“What is Poetry?—Poetry! that Proteus-like idea, with as many appellations as the nine-titled Corcyra! Give me, I demanded of a scholar some time ago, give me a definition of poetry? “Tres volontiers,”—and he proceeded to his library, brought me a Dr. Johnson, and overwhelmed me with a definition. Shade of the immortal Shakespeare! I imagined to myself the scowl of your spiritual eye upon the profanity of that scurrilous Ursa Major. Think of poetry, dear B—think of poetry, and then think of—Dr. Samuel Johnson! Think of all that is airy and fairy-like, and then of all that is hideous and unwieldy; think of his huge bulk, the Elephant! and then—and then think of the Tempest—the Midsummer Night’s Dream—Prospero—Oberon—and Titania!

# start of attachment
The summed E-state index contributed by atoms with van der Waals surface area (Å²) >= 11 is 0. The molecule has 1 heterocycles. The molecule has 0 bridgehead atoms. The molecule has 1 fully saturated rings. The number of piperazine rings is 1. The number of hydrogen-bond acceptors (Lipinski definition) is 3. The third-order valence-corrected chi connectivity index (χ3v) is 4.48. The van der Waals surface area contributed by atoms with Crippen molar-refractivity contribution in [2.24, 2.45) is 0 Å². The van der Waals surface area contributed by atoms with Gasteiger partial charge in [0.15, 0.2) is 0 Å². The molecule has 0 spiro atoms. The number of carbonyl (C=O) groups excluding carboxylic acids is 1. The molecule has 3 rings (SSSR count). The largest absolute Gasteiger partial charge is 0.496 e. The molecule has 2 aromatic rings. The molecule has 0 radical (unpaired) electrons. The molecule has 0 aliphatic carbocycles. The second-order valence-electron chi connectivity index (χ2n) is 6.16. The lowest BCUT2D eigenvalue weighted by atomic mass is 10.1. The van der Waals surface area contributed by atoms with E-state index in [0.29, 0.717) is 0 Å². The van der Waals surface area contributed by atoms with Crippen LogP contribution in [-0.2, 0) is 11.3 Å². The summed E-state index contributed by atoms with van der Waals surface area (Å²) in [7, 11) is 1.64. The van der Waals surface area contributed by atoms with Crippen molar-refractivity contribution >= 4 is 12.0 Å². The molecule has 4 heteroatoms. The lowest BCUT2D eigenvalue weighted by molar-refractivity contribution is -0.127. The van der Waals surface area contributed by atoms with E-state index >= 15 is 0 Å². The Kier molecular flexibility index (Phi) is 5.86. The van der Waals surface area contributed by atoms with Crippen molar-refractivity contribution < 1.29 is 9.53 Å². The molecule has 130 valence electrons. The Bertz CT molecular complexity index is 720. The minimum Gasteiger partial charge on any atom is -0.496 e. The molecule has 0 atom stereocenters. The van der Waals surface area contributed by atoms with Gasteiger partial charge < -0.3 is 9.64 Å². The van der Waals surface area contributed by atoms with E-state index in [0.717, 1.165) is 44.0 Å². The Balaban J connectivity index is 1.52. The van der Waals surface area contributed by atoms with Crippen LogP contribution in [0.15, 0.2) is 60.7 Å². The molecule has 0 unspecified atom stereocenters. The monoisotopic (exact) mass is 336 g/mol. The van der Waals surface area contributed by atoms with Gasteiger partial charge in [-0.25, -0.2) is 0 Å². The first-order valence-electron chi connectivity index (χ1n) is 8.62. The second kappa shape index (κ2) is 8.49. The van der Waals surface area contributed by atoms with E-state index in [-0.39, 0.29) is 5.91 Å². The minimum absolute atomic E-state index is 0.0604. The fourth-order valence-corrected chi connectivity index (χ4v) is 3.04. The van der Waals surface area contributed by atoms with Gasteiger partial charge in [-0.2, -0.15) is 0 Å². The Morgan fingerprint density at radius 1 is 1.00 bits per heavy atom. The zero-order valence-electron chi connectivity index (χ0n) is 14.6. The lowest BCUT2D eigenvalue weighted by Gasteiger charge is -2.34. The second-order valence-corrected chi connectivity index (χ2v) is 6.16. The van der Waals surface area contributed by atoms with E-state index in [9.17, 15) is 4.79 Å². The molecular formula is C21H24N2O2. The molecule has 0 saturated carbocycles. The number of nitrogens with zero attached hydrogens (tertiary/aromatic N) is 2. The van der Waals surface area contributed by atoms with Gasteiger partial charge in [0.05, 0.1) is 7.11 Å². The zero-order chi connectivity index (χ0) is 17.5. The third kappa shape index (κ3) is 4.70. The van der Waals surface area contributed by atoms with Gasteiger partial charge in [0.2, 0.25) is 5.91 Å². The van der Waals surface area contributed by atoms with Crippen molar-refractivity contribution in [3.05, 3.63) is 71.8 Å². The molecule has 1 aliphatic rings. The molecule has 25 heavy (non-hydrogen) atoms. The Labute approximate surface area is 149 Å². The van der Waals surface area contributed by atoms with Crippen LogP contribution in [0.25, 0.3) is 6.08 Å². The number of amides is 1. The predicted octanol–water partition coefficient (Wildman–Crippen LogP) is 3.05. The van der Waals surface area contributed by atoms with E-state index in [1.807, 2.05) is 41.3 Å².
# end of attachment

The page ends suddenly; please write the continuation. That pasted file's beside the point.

A poem, in my opinion, is opposed to a work of science by having, for its immediate object, pleasure, not truth; to romance, by having for its object an indefinite instead of a definite pleasure, being a poem only so far as this object is attained; romance presenting perceptible images with definite, poetry with indefinite sensations, to which end music is an essential, since the comprehension of sweet sound is our most indefinite conception. Music, when combined with a pleasurable idea, is poetry; music without the idea is simply music; the idea without the music is prose from its very definitiveness.” —Edgar Allan Poe